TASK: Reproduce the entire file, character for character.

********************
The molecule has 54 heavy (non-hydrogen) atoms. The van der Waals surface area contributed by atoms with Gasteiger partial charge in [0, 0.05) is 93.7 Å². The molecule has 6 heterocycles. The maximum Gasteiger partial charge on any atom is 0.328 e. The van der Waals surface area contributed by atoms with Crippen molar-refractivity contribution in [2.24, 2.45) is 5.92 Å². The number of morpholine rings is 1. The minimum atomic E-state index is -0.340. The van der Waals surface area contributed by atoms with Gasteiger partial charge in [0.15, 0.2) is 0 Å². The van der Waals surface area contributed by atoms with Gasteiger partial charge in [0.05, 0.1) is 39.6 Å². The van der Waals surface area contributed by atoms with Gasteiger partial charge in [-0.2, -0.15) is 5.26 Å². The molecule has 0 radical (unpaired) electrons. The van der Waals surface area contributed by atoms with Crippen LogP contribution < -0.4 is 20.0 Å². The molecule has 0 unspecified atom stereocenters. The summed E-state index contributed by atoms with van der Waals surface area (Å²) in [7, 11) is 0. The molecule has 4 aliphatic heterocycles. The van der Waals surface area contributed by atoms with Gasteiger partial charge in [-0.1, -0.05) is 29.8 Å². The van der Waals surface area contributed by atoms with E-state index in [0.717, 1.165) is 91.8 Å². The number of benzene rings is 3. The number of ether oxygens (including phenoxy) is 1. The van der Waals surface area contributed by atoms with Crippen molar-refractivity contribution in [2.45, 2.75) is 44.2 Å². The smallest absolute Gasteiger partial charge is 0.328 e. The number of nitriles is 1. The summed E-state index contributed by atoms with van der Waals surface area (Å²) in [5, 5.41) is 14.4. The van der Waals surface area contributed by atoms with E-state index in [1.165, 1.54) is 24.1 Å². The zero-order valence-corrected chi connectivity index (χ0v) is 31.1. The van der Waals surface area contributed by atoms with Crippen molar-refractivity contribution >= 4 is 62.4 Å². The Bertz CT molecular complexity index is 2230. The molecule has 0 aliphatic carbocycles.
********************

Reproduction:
The molecule has 54 heavy (non-hydrogen) atoms. The van der Waals surface area contributed by atoms with Gasteiger partial charge in [0, 0.05) is 93.7 Å². The molecule has 6 heterocycles. The maximum Gasteiger partial charge on any atom is 0.328 e. The van der Waals surface area contributed by atoms with Crippen molar-refractivity contribution in [2.24, 2.45) is 5.92 Å². The number of morpholine rings is 1. The minimum atomic E-state index is -0.340. The van der Waals surface area contributed by atoms with Gasteiger partial charge in [0.15, 0.2) is 0 Å². The van der Waals surface area contributed by atoms with Gasteiger partial charge in [0.05, 0.1) is 39.6 Å². The van der Waals surface area contributed by atoms with Gasteiger partial charge in [-0.2, -0.15) is 5.26 Å². The molecule has 0 radical (unpaired) electrons. The van der Waals surface area contributed by atoms with Crippen LogP contribution < -0.4 is 20.0 Å². The molecule has 0 unspecified atom stereocenters. The summed E-state index contributed by atoms with van der Waals surface area (Å²) in [7, 11) is 0. The molecule has 4 aliphatic heterocycles. The van der Waals surface area contributed by atoms with Gasteiger partial charge in [-0.1, -0.05) is 29.8 Å². The van der Waals surface area contributed by atoms with E-state index in [0.717, 1.165) is 91.8 Å². The number of benzene rings is 3. The number of ether oxygens (including phenoxy) is 1. The van der Waals surface area contributed by atoms with Crippen molar-refractivity contribution in [2.45, 2.75) is 44.2 Å². The smallest absolute Gasteiger partial charge is 0.328 e. The number of nitriles is 1. The summed E-state index contributed by atoms with van der Waals surface area (Å²) in [5, 5.41) is 14.4. The van der Waals surface area contributed by atoms with E-state index in [1.165, 1.54) is 24.1 Å². The zero-order valence-corrected chi connectivity index (χ0v) is 31.1. The van der Waals surface area contributed by atoms with Crippen molar-refractivity contribution >= 4 is 62.4 Å². The Bertz CT molecular complexity index is 2230. The molecule has 0 aliphatic carbocycles.